Smokejumpers: Heroes in an Emerging Public Health Emergency

On August 5, 1949, Eldon E.Diettert was celebrating his 19th birthday with his family when he got the call. Diettert was part of the Missoula, Montana, smokejumper force. As a student in the Forestry department at the University of Montana, Diettert was passionate about protecting the environment and the role of a smokejumper was a perfect fit. That day in August, he was called up alongside 11 of his colleagues to combat a fire near the Missouri River. All of them perished. This incident became known as the Mann Gulch Fire and is considered one of the key moments in firefighting history, which also shaped how we respond to wildfires today. 

Smokejumpers are firefighters who specialize in combating wildfires and are part of the U.S. Department of Agriculture Forest Service. The National Smokejumper Association, a non-profit dedicated to preserving the history of smokejumpers, notes that there are over 5,000 men and women in the U.S. dedicated to fighting wildfires in service of protecting human lives and property. Their website lists the names of the over 30 smokejumpers that have been killed in active duty. Smokejumpers are also at the  tip of the spear when it comes to  the negative health impacts of  wildfires. 

“Warmer weather as well as extreme drought as a result of climate change” will raise wildfire risks globally.”

Dr. Angela Haczhu

In recent years, wildfires have increased in both number and danger. According to the National Oceanic and Atmospheric Administration (NOAA), a study in 2016 showed a doubling in the amount of wildfires between 1984 and 2015. The continuing effects of climate change has only encouraged the growing number of wildfires around the world. Climate change has shown to cause dry conditions and drought which greatly facilitates the formation of wildfires.. The director of the Lung Biology Center at the University of California, Davis, Dr. Angela Haczhu predicts, “Warmer weather as well as extreme drought as a result of climate change” will raise wildfire risks globally.” Scientists at the National Interagency Fire Center documented more than 9.8 million acres burned in 2015, losses which can impact the national food supply. The U.S. Fire Administration calculated that  13 per 1,000,000 people died as a result of  wildfires in 2021, a major increase from 11.5 deaths per 1,000,000 people in 2020. These deaths are largely due to collapsing structures, burns, or smoke intake. With the major wildfires last year in Maui, Hawaii and Quebec, Canada, these numbers have already increased. After the initial mourning over those immediately killed in the fires, more attention has turned to the long term health effects of wildfires.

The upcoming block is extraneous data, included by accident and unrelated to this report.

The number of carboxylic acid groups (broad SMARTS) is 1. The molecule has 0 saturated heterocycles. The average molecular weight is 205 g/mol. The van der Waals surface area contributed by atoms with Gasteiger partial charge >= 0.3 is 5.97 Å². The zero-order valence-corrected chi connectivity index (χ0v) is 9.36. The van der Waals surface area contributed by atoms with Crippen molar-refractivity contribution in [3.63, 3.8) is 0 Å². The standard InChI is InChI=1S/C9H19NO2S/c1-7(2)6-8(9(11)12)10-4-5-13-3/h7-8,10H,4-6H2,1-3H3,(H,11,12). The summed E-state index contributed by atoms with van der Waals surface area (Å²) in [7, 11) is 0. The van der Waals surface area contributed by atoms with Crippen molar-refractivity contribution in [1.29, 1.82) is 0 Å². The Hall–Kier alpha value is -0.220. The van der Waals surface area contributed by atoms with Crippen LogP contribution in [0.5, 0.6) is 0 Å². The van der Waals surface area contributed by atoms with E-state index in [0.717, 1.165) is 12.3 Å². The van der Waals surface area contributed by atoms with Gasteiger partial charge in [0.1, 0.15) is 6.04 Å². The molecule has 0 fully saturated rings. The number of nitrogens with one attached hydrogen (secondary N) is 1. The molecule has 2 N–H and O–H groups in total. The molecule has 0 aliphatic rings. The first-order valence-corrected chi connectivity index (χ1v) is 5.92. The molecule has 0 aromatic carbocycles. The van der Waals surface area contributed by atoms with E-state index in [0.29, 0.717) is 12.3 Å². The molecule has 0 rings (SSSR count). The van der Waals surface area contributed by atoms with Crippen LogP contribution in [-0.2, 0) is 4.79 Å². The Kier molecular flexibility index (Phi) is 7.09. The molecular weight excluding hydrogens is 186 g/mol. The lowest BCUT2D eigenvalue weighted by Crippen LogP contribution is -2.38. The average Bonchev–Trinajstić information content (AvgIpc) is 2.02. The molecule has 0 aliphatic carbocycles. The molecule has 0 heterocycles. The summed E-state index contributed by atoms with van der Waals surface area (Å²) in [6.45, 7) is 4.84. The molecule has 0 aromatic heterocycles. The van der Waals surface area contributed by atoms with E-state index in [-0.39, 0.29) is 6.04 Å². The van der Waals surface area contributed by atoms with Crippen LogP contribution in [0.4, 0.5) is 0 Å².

Image credit: Amelia Clifford

The Environmental Protection Agency (EPA) recognizes a score of over  150 on the Air Quality Index as harmful to humans and a situation which may cause lung ailments. Throughout 2023, New York City, Philadelphia, Washington DC and other communities were affected by the Canadian wildfires. New York City on June 7, 2023 had air quality measurements of 342. The American Lung Association explains that particles from smoke, which are about 2.5 micrometers in diameter (in comparison human hairs are about 50-70 microns) can easily pass through lung tissue and enter the bloodstream causing harmful effects to the human body triggering illness or hospitalization. Long term exposure to poor air quality can lead to heart failure, asthma aggravation, and bronchitis. Dr. Haczhu explains, “Vulnerable populations, particularly those from marginalized communities (due to ethnic or socioeconomic status), children, the elderly and those with pre-existing conditions are at high risk of developing disease.” This should be considered because some people are more impacted by wildfire smoke which should be seen as a public health risk.